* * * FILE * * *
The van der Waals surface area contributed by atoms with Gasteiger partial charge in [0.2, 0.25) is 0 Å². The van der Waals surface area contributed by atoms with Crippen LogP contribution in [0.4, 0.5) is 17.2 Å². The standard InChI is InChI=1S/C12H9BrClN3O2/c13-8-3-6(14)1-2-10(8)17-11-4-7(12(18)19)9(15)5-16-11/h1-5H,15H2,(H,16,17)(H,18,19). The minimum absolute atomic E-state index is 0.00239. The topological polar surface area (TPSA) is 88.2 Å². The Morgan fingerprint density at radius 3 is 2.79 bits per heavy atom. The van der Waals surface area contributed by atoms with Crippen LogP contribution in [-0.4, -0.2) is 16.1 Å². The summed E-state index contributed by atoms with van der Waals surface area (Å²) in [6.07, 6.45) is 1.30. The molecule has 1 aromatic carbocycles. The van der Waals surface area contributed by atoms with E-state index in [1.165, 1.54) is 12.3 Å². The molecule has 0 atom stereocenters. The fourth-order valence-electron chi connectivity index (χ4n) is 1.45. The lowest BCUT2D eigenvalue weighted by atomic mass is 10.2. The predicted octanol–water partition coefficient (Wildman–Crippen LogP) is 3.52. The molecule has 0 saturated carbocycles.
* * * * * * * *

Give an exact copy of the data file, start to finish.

The van der Waals surface area contributed by atoms with Gasteiger partial charge in [0.2, 0.25) is 0 Å². The van der Waals surface area contributed by atoms with Crippen LogP contribution in [0.4, 0.5) is 17.2 Å². The standard InChI is InChI=1S/C12H9BrClN3O2/c13-8-3-6(14)1-2-10(8)17-11-4-7(12(18)19)9(15)5-16-11/h1-5H,15H2,(H,16,17)(H,18,19). The minimum absolute atomic E-state index is 0.00239. The topological polar surface area (TPSA) is 88.2 Å². The Morgan fingerprint density at radius 3 is 2.79 bits per heavy atom. The van der Waals surface area contributed by atoms with Crippen LogP contribution in [-0.4, -0.2) is 16.1 Å². The summed E-state index contributed by atoms with van der Waals surface area (Å²) in [6.07, 6.45) is 1.30. The molecule has 1 aromatic carbocycles. The van der Waals surface area contributed by atoms with E-state index in [1.165, 1.54) is 12.3 Å². The molecule has 0 atom stereocenters. The fourth-order valence-electron chi connectivity index (χ4n) is 1.45. The lowest BCUT2D eigenvalue weighted by atomic mass is 10.2. The predicted octanol–water partition coefficient (Wildman–Crippen LogP) is 3.52. The molecule has 0 saturated carbocycles.